It has been reported that intestinal type gastric cancer has a higher rate of HER-2 positivity than diffuse type gastric cancer. HER-2 positivity rate is reported to be between 16-34% in the intestinal type gastric cancer, 2-7% in diffuse-type gastric cancer, and 5-20% in the mixed type (6, 8). In this study, HER-2 positivity was found in 9 patients (12%) with intestinal type gastric cancer (n=67). However, there was no significant difference between HER-2-positive and negative patients in terms of histologic subtype (p=0.11). It was observed in the ToGA study that HER-2 expression rate changed according to tumor localization. The rate of HER-2 positivity was reported as 34% in proximal, and 20% in distal gastric cancer (p=0.001) (6). In our study, 11% of tumors located in the cardia and 7% of those located in the distal region were HER-2 positive tumors. There was no significant difference between proximal and distal cancers in terms of HER-2 positivity.

Kim et al. (14) found that HER-2 protein expression was increased in advanced age (>60 years), male gender, well-moderately differentiated and intestinal type tumors. However, other studies found no association between HER-2 and age and gender in the literature. In our study, there was no correlation between HER-2 and age and gender. Studies investigating the correlation of increased HER-2 expression with tumor stage, lymph node metastasis, distant metastasis, lymphovascular invasion, tumor size, histopathologic type reported various results. In their study of 226 patients, Mizutani et al. (15) reported a correlation between increased HER-2 expression and depth of invasion, histological type, growth pattern, and liver metastases. HER-2 expression was significantly higher in advanced stages, in non-scirrhous papillary carcinoma, in well-differentiated carcinoma and in patients with lymph node and liver metastases. However, in another study on 231 patients, there was no correlation between HER-2 and clinical stage (7). Yonemura et al. (16) detected a correlation between HER-2 and tumor size, serosa invasion, lymphatic invasion, and lymph node metastasis. Motojima (17) reported that increased HER-2 expression was related to tumor stage and depth of invasion.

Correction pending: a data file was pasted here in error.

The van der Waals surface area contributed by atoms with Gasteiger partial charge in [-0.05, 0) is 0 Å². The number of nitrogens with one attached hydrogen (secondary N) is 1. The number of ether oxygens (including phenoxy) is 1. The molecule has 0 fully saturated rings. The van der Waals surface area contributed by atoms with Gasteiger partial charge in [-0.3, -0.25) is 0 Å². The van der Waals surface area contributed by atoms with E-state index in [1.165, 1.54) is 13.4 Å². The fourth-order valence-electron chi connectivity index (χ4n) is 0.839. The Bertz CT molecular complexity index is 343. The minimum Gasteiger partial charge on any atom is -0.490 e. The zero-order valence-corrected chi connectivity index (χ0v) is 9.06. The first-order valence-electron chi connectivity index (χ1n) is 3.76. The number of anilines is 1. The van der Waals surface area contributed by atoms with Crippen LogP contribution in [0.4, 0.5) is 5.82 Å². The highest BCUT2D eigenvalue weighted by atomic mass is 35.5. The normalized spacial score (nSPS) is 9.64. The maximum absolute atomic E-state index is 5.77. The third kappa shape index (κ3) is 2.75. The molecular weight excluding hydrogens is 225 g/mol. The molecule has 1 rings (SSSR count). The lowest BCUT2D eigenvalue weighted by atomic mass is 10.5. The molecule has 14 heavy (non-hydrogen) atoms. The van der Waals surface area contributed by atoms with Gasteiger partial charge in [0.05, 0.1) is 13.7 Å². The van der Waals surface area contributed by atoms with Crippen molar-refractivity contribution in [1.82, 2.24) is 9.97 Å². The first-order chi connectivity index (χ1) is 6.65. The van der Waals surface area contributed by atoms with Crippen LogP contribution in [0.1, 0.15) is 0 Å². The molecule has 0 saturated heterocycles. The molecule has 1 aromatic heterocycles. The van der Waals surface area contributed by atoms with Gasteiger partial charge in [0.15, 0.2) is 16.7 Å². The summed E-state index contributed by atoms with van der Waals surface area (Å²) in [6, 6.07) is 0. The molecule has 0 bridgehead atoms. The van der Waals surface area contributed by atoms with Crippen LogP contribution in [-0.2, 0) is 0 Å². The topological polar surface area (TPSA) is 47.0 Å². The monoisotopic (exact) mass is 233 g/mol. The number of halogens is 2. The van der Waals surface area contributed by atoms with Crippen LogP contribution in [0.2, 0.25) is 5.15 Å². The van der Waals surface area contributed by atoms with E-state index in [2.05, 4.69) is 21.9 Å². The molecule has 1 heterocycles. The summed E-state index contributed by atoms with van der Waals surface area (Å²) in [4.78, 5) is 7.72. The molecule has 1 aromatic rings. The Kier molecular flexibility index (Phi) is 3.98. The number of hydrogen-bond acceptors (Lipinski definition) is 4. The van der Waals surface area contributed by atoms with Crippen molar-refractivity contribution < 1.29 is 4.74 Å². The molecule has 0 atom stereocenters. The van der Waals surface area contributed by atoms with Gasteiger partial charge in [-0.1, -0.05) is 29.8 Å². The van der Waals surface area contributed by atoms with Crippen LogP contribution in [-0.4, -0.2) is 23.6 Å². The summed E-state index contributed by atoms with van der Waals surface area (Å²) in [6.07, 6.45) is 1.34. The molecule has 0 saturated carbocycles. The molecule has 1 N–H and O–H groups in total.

In our study, there was no correlation between tumor size, depth of invasion, lymph node metastasis, distant organ metastasis, lymphovascular invasion, perineural invasion, and tumor stage with HER-2 positivity. Several studies have found HER-2 expression at a higher rate in well-differentiated tumors (18, 19). In our study, HER-2 was positive in nine patients (12%) with well and moderately differentiated tumors and in 1 patient with poorly differentiated tumor (2%). However, this difference was not statistically significant (p=0.13).